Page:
Based on the availability of nutrients in them chemical fertilizers are divided into four groups:
- Nitrogenous fertilisers
- Phosphatic fertilisers
- Potassic fertilisers
- Complex fertilisers
Nitrogenous FertilisersFertilisers that contain the macronutrient nitrogen come under this group.
Example: Ammonium sulphate, ammonium nitrate, sodium nitrate, urea.
The fertility of soil can be enhanced by using chemical fertilizers, which provide the essential plant nutrients, potassium, nitrogen and phosphorus.
The most important phosphatic fertilizer is the superphosphate of lime, Ca(H2PO4)2.
This is produced directly from phosphate rock by treatment with concentrated sulphuric acid. In this way the insoluble phosphate rock is rendered soluble in water to improve the release of Phosphorus to the soil for the uptake by the plants.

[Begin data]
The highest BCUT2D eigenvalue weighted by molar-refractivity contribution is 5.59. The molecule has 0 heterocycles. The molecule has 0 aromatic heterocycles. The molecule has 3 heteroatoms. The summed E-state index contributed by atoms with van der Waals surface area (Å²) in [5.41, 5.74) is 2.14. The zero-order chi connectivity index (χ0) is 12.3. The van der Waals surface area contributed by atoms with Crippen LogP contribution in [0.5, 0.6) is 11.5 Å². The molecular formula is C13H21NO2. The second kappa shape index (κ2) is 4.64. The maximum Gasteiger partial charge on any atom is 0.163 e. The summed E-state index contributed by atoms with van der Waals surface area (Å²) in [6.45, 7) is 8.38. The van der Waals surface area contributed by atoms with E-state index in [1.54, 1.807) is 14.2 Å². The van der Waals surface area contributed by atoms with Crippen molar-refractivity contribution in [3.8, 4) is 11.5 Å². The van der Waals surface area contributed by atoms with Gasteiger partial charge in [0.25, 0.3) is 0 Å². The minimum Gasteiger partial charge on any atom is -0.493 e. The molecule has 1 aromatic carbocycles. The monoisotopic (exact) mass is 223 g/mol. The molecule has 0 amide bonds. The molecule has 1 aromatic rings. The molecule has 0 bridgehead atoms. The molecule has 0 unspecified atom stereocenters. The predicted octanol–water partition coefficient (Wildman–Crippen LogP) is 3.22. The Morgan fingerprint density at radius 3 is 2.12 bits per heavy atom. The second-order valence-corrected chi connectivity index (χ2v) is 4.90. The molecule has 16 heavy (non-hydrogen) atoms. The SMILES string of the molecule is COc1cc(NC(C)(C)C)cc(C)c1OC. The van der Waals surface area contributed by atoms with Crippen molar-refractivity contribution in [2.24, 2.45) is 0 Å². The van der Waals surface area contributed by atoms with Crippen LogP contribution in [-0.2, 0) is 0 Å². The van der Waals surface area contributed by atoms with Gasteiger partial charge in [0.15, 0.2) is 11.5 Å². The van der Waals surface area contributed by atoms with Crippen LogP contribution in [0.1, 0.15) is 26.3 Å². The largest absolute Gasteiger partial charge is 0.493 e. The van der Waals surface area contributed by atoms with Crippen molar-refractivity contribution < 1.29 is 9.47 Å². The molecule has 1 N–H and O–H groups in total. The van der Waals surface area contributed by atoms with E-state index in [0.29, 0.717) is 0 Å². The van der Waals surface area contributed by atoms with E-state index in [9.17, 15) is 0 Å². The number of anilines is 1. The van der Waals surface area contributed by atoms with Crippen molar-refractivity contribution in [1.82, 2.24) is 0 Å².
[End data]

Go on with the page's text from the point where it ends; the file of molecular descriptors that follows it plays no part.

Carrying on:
Phosphatic rock generally contains fluoride, which reacts with H2SO4 to give hydrogen fluoride, which in turn generates other side products. The gaseous side-products are removed by washing with water in a scrubber. Almost 90% of the phosphate rock mined goes into the production of phosphatic fertilizers; the remaining 10% is used for the production of elemental phosphorus.
Treatment of phosphate rock with phosphoric acid yields triple super phosphate, Ca(H2PO4)2.H2O which is free from calcium sulphate and hence contains a greater percentage of Phosphorus: